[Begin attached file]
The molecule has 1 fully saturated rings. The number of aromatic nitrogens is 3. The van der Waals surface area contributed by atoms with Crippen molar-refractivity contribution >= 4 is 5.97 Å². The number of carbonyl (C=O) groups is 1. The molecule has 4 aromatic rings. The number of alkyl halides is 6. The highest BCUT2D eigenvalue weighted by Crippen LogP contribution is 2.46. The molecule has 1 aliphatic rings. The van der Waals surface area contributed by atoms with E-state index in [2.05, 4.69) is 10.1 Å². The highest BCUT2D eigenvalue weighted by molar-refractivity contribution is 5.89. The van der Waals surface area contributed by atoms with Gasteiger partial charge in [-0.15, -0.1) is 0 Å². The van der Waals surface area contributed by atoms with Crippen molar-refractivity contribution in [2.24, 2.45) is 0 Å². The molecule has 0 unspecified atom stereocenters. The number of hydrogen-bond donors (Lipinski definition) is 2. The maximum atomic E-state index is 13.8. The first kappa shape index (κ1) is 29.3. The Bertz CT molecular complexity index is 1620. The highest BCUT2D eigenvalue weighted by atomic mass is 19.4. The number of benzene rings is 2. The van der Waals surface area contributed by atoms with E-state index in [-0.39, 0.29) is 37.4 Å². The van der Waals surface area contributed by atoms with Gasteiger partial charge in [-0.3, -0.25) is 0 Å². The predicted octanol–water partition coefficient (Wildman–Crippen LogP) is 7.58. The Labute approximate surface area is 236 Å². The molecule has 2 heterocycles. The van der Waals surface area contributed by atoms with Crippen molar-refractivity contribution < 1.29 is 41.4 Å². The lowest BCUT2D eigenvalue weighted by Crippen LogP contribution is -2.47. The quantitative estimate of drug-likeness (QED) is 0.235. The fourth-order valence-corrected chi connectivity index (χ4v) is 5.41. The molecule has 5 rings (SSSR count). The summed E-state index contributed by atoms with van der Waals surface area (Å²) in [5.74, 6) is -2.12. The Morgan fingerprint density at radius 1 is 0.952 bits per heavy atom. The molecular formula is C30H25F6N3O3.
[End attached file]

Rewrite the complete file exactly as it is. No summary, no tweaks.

The molecule has 1 fully saturated rings. The number of aromatic nitrogens is 3. The van der Waals surface area contributed by atoms with Crippen molar-refractivity contribution >= 4 is 5.97 Å². The number of carbonyl (C=O) groups is 1. The molecule has 4 aromatic rings. The number of alkyl halides is 6. The highest BCUT2D eigenvalue weighted by Crippen LogP contribution is 2.46. The molecule has 1 aliphatic rings. The van der Waals surface area contributed by atoms with E-state index in [2.05, 4.69) is 10.1 Å². The highest BCUT2D eigenvalue weighted by molar-refractivity contribution is 5.89. The van der Waals surface area contributed by atoms with Gasteiger partial charge in [-0.15, -0.1) is 0 Å². The van der Waals surface area contributed by atoms with Crippen molar-refractivity contribution in [2.24, 2.45) is 0 Å². The molecule has 0 unspecified atom stereocenters. The number of hydrogen-bond donors (Lipinski definition) is 2. The maximum atomic E-state index is 13.8. The first kappa shape index (κ1) is 29.3. The Bertz CT molecular complexity index is 1620. The highest BCUT2D eigenvalue weighted by atomic mass is 19.4. The number of benzene rings is 2. The van der Waals surface area contributed by atoms with E-state index in [-0.39, 0.29) is 37.4 Å². The van der Waals surface area contributed by atoms with Gasteiger partial charge in [-0.3, -0.25) is 0 Å². The predicted octanol–water partition coefficient (Wildman–Crippen LogP) is 7.58. The Labute approximate surface area is 236 Å². The molecule has 2 heterocycles. The van der Waals surface area contributed by atoms with Crippen molar-refractivity contribution < 1.29 is 41.4 Å². The lowest BCUT2D eigenvalue weighted by Crippen LogP contribution is -2.47. The quantitative estimate of drug-likeness (QED) is 0.235. The fourth-order valence-corrected chi connectivity index (χ4v) is 5.41. The molecule has 5 rings (SSSR count). The summed E-state index contributed by atoms with van der Waals surface area (Å²) in [5.74, 6) is -2.12. The Morgan fingerprint density at radius 1 is 0.952 bits per heavy atom. The molecular formula is C30H25F6N3O3.